50s design in Scotland

Miyazaki and Son

If anybody is in need of some tough love from Dr. Phil, it’s probably Hayao Miyazaki and his eldest son Goro. This Reuters article about GEDO SENKI (TALES OF EARTHSEA), the first film by Goro Miyazaki, is quite revealing, sad and funny all at the same time. Among the details revealed in the piece:

  • Goro Miyazaki says, “For Hayao Miyazaki, now that I’ve made one movie, as far as he’s concerned I’ve become a sort of rival.”

  • The opening scene of Goro Miyazaki’s film has a prince stabbing his father to death.

  • The elder Miyazaki didn’t directly tell his son his thoughts about the film, but relayed them through a Studio Ghibli producer.

  • Goro Miyazaki wrote a blog entry about his father titled, “Zero Points as a Father, Top Points as a Director,” and claims that “From the time I became aware of things up to the present, we have almost never talked.”

    I must say though, in one sense it’s refreshing to see somebody like Hayao Miyazaki who cares so much about his art that he’s willing to put it above his family’s happiness. Great works of animation like SPIRITED AWAY and PRINCESS MONONOKE certainly aren’t made without sacrifice. Perhaps animation would be better in the States if more people were willing to make those type of sacrifices for their films.

    UPDATE: Just in case it wasn’t clear that the entire post above was written with tongue firmly planted in cheek, let me say that I was not seriously suggesting that the quality of American animation directly correlates to how little time one spends with their family. I feel silly even writing that, but judging from the number of emails I’ve received, a lot of people didn’t quite get that (due to my own poor communication skills).

  • NY TIMES on the CG Glut

    The NY TIMES published a piece today about the glut of poorly performing animated CG films. That’s hardly news to anybody working the industry. The article has your typical pass-the-buck quotes from execs, like this one from Nickelodeon’s Julia Pistor: “I think audiences are saying, ‘I’ve seen a lot of computer animation and it’s not so special anymore.” Of course, Julia. Audiences must surely be tired of the computer animation technique itself, not by the poor decision-making of animation execs who have continuously greenlit poorly conceived, derivative, stupid films over the course of this CG animation goldrush. On another note, the most interesting “news” revealed in the piece is that DreamWorks and Aardman have had a falling out and FLUSHED AWAY will be their last film together. To my knowledge, that’s the first time this news has made print.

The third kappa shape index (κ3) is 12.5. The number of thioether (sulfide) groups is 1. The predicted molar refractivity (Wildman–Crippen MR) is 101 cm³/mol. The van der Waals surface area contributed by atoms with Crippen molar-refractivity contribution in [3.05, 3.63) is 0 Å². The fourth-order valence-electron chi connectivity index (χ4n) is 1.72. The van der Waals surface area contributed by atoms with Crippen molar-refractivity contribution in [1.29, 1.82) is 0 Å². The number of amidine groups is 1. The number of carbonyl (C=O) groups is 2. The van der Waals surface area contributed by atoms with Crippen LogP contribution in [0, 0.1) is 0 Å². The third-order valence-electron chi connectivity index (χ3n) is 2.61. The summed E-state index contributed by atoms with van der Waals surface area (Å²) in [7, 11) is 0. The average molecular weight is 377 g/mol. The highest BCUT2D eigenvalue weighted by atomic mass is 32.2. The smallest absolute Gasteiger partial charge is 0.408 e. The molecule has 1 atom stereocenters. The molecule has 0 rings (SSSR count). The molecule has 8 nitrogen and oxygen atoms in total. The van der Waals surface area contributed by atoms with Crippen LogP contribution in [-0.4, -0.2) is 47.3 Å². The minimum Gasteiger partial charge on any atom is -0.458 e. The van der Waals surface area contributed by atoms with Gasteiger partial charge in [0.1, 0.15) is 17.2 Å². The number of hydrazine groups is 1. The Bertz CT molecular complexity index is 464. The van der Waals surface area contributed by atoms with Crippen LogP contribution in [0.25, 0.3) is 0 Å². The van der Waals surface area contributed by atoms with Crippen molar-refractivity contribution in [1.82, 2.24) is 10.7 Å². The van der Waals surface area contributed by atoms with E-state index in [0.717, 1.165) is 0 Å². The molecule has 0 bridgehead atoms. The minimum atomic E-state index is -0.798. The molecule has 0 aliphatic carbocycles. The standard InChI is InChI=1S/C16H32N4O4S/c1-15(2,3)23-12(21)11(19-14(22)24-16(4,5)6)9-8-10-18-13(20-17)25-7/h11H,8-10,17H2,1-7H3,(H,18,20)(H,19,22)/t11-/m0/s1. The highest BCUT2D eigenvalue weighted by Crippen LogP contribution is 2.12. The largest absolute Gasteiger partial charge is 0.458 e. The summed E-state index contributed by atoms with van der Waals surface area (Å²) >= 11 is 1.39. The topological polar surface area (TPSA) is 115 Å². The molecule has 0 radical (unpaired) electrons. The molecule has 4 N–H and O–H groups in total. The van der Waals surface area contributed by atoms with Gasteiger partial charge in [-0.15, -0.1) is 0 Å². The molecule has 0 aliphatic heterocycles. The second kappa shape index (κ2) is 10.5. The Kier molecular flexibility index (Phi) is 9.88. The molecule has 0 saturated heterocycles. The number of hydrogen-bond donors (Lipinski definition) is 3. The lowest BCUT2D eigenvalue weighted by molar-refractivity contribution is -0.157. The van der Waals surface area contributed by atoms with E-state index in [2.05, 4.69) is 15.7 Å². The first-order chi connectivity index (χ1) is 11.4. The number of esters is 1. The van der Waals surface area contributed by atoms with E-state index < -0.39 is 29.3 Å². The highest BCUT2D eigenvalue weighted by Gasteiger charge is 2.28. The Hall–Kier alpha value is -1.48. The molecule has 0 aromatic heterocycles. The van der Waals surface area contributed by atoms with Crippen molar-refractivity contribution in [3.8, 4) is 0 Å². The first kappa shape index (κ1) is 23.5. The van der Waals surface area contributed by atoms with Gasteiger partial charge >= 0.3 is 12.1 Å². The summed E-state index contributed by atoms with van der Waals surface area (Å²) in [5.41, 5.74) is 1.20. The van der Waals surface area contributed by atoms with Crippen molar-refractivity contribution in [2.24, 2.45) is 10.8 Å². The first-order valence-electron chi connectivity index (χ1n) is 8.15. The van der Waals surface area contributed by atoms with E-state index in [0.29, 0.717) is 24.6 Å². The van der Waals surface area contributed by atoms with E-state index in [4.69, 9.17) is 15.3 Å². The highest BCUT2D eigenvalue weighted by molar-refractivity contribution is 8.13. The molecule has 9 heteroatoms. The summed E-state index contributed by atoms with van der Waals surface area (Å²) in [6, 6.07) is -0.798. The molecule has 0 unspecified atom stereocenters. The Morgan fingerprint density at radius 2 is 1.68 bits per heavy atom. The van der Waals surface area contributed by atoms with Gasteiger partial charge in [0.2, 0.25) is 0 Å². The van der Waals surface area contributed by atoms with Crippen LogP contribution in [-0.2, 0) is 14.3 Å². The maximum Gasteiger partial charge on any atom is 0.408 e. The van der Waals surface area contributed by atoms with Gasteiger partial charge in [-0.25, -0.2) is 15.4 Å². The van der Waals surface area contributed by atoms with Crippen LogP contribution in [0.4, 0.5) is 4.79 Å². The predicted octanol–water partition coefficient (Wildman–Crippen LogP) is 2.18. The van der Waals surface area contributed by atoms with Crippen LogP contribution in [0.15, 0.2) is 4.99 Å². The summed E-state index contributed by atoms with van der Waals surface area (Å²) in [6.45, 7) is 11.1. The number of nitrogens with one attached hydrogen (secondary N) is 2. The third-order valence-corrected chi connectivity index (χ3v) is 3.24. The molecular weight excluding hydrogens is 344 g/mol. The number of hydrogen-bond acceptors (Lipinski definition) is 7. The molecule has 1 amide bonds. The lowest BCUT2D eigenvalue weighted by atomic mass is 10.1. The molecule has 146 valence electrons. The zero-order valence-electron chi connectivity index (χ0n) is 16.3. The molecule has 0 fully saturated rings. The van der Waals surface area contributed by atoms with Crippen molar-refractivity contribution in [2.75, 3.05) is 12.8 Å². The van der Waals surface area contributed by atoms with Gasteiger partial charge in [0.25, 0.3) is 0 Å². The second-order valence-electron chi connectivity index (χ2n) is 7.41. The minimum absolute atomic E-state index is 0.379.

Note: Use BugMeNot if NY TIMES registration is required.

    (Thank, Mark Gilson)

    The First Machinima Hit?

    Machinima is a CG animation technique that uses real-time, 3D gaming engines for its imagery source as opposed to traditional CG software like Maya. The technique has been around for a while, though for the most part, Machinima has remained on the fringes of animation and pop culture. That may be changing however with the release of a recent film that could be classified as the first breakout Machinima hit. The film is MALE RESTROOM ETIQUETTE directed by Overman, and it uses the SIMS 2 game engine for its graphics. The 10-minute film starts off as a mock-instructional film but winds up documenting the world’s toilet apocalypse.

    The film has been blowing up online since its release on September 14 with hundreds of blogs linking to it. It was featured on YouTube’s front page last weekend – the first for a Machinima film? – and has received over 1 million views on YouTube in the past three days, and over 1.5 million views total. If anything, this film should go a long way towards proving that Machinima is a technique capable of resonating with mainstream audiences as long as the storytelling and filmmaking are on a par with other forms of animated filmmaking. We’ll keep on top of further developments about this film.

    UPDATE: Alessandro Cima, director of the Machinima film DRACULA’S GUEST, points out this WIRED article from last January that highlights a couple of progressive Machinima films, including his own. He also writes:

    I think with a software tool completely focused on Machinima filmmaking and separated out from any sort of a game environment, Machinima will indeed be a powerful medium. For now, it’s still a bit too difficult to make games flexible enough to tell real stories. I had to pull my footage out of the ‘Movies’ game and render my own soundtrack in order to get around the game’s limitations. But very soon some enterprising company will give us a complete, powerful Machinima-making application.